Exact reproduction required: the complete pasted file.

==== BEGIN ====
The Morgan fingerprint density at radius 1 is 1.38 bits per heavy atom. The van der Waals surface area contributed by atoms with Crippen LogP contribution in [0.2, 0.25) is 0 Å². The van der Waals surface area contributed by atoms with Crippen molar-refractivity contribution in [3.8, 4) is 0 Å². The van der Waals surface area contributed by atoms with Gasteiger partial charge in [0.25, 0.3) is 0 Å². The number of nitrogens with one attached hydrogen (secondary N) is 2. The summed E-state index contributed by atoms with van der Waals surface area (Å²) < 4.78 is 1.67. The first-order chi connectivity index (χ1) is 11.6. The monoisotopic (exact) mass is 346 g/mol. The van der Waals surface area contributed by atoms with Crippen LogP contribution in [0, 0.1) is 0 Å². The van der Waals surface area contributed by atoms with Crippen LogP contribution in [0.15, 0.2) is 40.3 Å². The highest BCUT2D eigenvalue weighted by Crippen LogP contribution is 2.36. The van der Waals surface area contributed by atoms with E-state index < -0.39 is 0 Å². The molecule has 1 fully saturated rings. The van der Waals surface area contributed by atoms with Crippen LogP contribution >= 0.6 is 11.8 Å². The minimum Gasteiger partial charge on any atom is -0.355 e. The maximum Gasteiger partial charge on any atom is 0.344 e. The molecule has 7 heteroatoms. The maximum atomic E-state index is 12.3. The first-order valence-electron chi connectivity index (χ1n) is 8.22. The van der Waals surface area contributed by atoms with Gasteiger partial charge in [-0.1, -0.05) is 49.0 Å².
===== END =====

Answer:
The Morgan fingerprint density at radius 1 is 1.38 bits per heavy atom. The van der Waals surface area contributed by atoms with Crippen LogP contribution in [0.2, 0.25) is 0 Å². The van der Waals surface area contributed by atoms with Crippen molar-refractivity contribution in [3.8, 4) is 0 Å². The van der Waals surface area contributed by atoms with Gasteiger partial charge in [0.25, 0.3) is 0 Å². The number of nitrogens with one attached hydrogen (secondary N) is 2. The summed E-state index contributed by atoms with van der Waals surface area (Å²) < 4.78 is 1.67. The first-order chi connectivity index (χ1) is 11.6. The monoisotopic (exact) mass is 346 g/mol. The van der Waals surface area contributed by atoms with Crippen LogP contribution in [0, 0.1) is 0 Å². The van der Waals surface area contributed by atoms with Crippen LogP contribution in [0.15, 0.2) is 40.3 Å². The highest BCUT2D eigenvalue weighted by Crippen LogP contribution is 2.36. The van der Waals surface area contributed by atoms with E-state index < -0.39 is 0 Å². The molecule has 1 fully saturated rings. The van der Waals surface area contributed by atoms with Crippen LogP contribution >= 0.6 is 11.8 Å². The minimum Gasteiger partial charge on any atom is -0.355 e. The maximum Gasteiger partial charge on any atom is 0.344 e. The molecule has 7 heteroatoms. The maximum atomic E-state index is 12.3. The first-order valence-electron chi connectivity index (χ1n) is 8.22. The van der Waals surface area contributed by atoms with Gasteiger partial charge in [-0.1, -0.05) is 49.0 Å².